Political Reform: There’s a Way, but There Might Not Be a Will
California’s legislators are enjoying a banner year: passing an ambitious public works package and a rare on-time budget. But they’re flailing -- and failing -- on political reforms.
Lawmakers are human, after all. Like most of us, they find it easier to tell other people how to live their lives than to drastically change their own.
That’s their dilemma as they wrestle with political redistricting and campaign financing. The politicians are pretty comfortable with the current systems, even if there is an odor of conflict of interest and corruption.
This wouldn’t be such a big deal if the Legislature’s two Democratic leaders -- Senate President Pro Tem Don Perata of Oakland and Assembly Speaker Fabian Nunez of Los Angeles -- hadn’t last year committed to offering voters their own redistricting plan if the electorate would just reject Gov. Arnold Schwarzenegger’s.
The electorate did, with 60% of voters spurning Proposition 77. Immediately afterward, Common Cause commissioned a bipartisan poll that found 44% of the “no” voters saying they actually favored redistricting reform, but “did not want to vote with the governor.”
Unless there’s an August epiphany in the Legislature, however, Prop. 77 may be the last proposal voters see for a while that seeks to strip lawmakers of the power to draw their own district lines, thus choosing their own voters.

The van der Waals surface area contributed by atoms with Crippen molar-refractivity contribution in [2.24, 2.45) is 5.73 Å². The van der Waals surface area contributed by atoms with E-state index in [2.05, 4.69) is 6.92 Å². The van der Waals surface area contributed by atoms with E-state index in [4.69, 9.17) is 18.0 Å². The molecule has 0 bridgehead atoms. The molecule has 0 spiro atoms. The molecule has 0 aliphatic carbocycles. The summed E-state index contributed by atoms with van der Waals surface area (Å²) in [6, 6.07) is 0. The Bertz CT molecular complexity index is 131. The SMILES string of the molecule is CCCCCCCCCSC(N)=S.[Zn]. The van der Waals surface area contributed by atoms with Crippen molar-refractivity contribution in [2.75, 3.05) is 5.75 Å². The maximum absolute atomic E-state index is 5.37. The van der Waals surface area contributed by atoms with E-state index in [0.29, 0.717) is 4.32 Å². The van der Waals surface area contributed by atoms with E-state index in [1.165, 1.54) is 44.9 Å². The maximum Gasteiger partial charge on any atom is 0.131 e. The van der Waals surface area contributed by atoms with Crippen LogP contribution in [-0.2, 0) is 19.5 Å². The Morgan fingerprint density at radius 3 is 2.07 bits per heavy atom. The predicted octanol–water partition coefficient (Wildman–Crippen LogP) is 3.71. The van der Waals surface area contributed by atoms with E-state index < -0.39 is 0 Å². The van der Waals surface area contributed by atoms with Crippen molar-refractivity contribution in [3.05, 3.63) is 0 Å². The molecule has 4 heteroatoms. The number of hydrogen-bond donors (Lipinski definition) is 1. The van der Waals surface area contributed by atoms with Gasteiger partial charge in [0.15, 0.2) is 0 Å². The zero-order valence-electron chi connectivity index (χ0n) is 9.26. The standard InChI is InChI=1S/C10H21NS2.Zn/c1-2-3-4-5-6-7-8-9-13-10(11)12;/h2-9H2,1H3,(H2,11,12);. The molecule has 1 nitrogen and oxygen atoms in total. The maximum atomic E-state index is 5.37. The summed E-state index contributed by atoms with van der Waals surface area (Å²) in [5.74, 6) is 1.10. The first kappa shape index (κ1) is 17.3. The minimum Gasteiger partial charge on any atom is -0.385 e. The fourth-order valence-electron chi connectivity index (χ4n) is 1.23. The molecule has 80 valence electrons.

Sens. Alan Lowenthal (D-Long Beach) and Roy Ashburn (R-Bakersfield) are pushing a constitutional amendment that would turn over redrawing of legislative and congressional districts to an 11-member independent commission, selected basically by retired judges and legislative leaders.
But the measure, which sponsors had hoped to place on the November ballot, is stuck on the Senate floor without enough support for passage. If it does escape the Senate -- and Perata predicts it will -- the proposal will face even stiffer resistance in the Assembly.
There, Nunez had hoped to couple redistricting reform with a bipartisan measure loosening term limits -- perhaps reducing the total years allowed from 14 to 12, but permitting all to be served in one house. He has about given up, however. It doesn’t poll well, he says. “Voters think we’re up to something.”
Without term limit flexibility as a sweetener, it’s not likely that Assembly Democrats will surrender the right to shape their own districts.
“It’s very difficult for members to give up any power,” notes Lowenthal, who argued fruitlessly for his proposal at a Senate Democratic caucus just before legislators adjourned for a five-week vacation.
“They say, ‘We’ve got the power. We control it. Why give it up?’ When you talk about fairness and reestablishing public trust, that argument doesn’t sell enough.”
Opponents were only bolstered by a recent Supreme Court ruling that gave legislatures a license to redraw districts whenever and however they want -- regardless of how gross the gerrymander -- as long as minority voting rights are protected.